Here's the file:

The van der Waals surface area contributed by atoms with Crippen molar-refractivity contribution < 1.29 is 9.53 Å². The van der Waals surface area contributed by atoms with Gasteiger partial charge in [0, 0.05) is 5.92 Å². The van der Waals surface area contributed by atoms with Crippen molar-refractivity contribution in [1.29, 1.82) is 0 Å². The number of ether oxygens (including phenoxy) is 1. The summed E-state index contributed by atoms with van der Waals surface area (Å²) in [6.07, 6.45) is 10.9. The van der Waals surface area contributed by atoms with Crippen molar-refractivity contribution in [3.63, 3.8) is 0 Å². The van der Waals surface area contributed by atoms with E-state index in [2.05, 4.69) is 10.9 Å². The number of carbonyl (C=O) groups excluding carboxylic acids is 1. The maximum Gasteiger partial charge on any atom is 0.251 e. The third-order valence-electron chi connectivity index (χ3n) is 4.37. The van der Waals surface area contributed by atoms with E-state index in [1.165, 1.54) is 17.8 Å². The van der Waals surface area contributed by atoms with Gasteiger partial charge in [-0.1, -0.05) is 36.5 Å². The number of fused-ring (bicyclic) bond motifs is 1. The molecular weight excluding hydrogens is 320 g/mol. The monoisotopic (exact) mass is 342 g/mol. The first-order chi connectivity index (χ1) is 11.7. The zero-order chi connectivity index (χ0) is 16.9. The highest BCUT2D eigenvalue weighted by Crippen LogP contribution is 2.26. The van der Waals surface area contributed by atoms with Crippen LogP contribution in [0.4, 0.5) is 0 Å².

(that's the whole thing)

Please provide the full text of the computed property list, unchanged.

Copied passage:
The van der Waals surface area contributed by atoms with Crippen molar-refractivity contribution < 1.29 is 9.53 Å². The van der Waals surface area contributed by atoms with Gasteiger partial charge in [0, 0.05) is 5.92 Å². The van der Waals surface area contributed by atoms with Crippen molar-refractivity contribution in [1.29, 1.82) is 0 Å². The number of ether oxygens (including phenoxy) is 1. The summed E-state index contributed by atoms with van der Waals surface area (Å²) in [6.07, 6.45) is 10.9. The van der Waals surface area contributed by atoms with Crippen molar-refractivity contribution in [3.63, 3.8) is 0 Å². The van der Waals surface area contributed by atoms with E-state index in [2.05, 4.69) is 10.9 Å². The number of carbonyl (C=O) groups excluding carboxylic acids is 1. The maximum Gasteiger partial charge on any atom is 0.251 e. The third-order valence-electron chi connectivity index (χ3n) is 4.37. The van der Waals surface area contributed by atoms with E-state index in [1.165, 1.54) is 17.8 Å². The van der Waals surface area contributed by atoms with Gasteiger partial charge in [-0.1, -0.05) is 36.5 Å². The number of fused-ring (bicyclic) bond motifs is 1. The molecular weight excluding hydrogens is 320 g/mol. The monoisotopic (exact) mass is 342 g/mol. The first-order chi connectivity index (χ1) is 11.7. The zero-order chi connectivity index (χ0) is 16.9. The highest BCUT2D eigenvalue weighted by Crippen LogP contribution is 2.26. The van der Waals surface area contributed by atoms with Crippen LogP contribution in [0.4, 0.5) is 0 Å².